Why Time chose Pope Francis, not Edward Snowden, as 'Person of the Year'
Pope Francis "changed the tone and the perception" of the Roman Catholic Church, said Time's managing editor. It was the third time a Catholic pope had been Time's choice.
AP Photo/Alessandra Tarantino
Time magazine selected Pope Francis as its Person of the Year on Wednesday, saying the Roman Catholic church's new leader has changed the perception of the church in an extraordinary way in a short time.
The pope beat out NSA leaker Edward Snowden for the distinction, which the newsmagazine has been doing each year since 1927. Time did choose to run an interview with runner-up Snowden in the same issue.
The former Argentinian Cardinal Jorge Bergoglio was selected in March as the first Latin pope. Since taking over at the Vatican, Francis has urged the Catholic church not to be obsessed with "small-minded rules" and to emphasize compassion over condemnation in dealing with touchy topics like abortion, gays and contraception.
"He really stood out to us as someone who has changed the tone and the perception and the focus of one of the world's largest institutions in an extraordinary way," said Nancy Gibbs, the magazine's managing editor.
As Gibbs wrote, Francis is pope at a time when the Catholic Church "has been weakened worldwide by scandal, corruption, a shortage of priests and a challenge, especially across the fertile mission fields of the southern hemisphere, from evangelical and Pentecostal rivals."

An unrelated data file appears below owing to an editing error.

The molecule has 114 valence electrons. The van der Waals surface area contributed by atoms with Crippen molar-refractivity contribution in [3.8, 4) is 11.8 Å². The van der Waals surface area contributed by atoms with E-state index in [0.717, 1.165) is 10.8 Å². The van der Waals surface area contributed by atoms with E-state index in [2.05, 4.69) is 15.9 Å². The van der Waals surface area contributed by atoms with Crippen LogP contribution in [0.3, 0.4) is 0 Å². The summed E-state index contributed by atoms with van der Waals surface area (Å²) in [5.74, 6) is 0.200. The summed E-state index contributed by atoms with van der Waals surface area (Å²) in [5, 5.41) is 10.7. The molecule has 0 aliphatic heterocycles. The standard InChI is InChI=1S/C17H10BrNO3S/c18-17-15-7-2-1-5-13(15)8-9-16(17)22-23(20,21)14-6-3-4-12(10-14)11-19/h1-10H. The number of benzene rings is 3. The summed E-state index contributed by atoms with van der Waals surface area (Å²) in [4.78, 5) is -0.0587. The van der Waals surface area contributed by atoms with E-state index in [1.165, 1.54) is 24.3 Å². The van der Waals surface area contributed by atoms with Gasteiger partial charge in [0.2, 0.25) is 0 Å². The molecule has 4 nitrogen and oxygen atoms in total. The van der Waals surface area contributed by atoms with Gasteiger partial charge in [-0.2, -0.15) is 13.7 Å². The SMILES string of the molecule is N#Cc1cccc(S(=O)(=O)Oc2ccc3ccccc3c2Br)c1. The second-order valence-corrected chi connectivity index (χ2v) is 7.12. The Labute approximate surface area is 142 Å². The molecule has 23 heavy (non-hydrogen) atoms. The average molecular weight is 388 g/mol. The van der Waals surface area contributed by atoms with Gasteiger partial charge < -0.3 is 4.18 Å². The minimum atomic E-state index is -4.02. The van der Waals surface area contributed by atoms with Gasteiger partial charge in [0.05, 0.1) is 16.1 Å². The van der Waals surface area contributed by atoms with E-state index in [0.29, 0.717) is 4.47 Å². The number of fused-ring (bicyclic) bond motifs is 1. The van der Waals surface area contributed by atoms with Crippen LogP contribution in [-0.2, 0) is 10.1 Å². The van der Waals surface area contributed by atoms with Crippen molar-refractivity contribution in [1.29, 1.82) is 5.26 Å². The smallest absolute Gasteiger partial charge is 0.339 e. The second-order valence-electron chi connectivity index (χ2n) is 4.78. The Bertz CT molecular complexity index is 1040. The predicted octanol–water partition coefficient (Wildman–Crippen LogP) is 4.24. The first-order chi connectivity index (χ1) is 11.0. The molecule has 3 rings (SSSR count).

The Vatican said the honor wasn't surprising given the resonance in the general public that Francis has had since his election, but it nevertheless said the choice was a "positive" recognition of spiritual values in the international media.
"The Holy Father is not looking to become famous or to receive honors," said the Vatican spokesman, the Rev. Federico Lombardi. "But if the choice of Person of Year helps spread the message of the Gospel — a message of God's love for everyone — he will certainly be happy about that."
It was the third time a Catholic pope had been Time's selection. John Paul II was selected in 1994 and John XXIII was chosen in 1962.
Besides Snowden, Time had narrowed its finalists down to gay rights activist Edith Windsor, U.S. Sen. Ted Cruz of Texas and Syrian President Bashar Assad.
Time editors made the selection. The magazine polled readers for their choice, and the winner was Egyptian General Abdel-Fattah el-Sissi, who didn't even make the top 10 of Time's final list.
And Time's "Coolest Person of the Year"? Questlove, the drummer for The Roots.
Associated Press writer Nicole Winfield in Rome contributed to this report.
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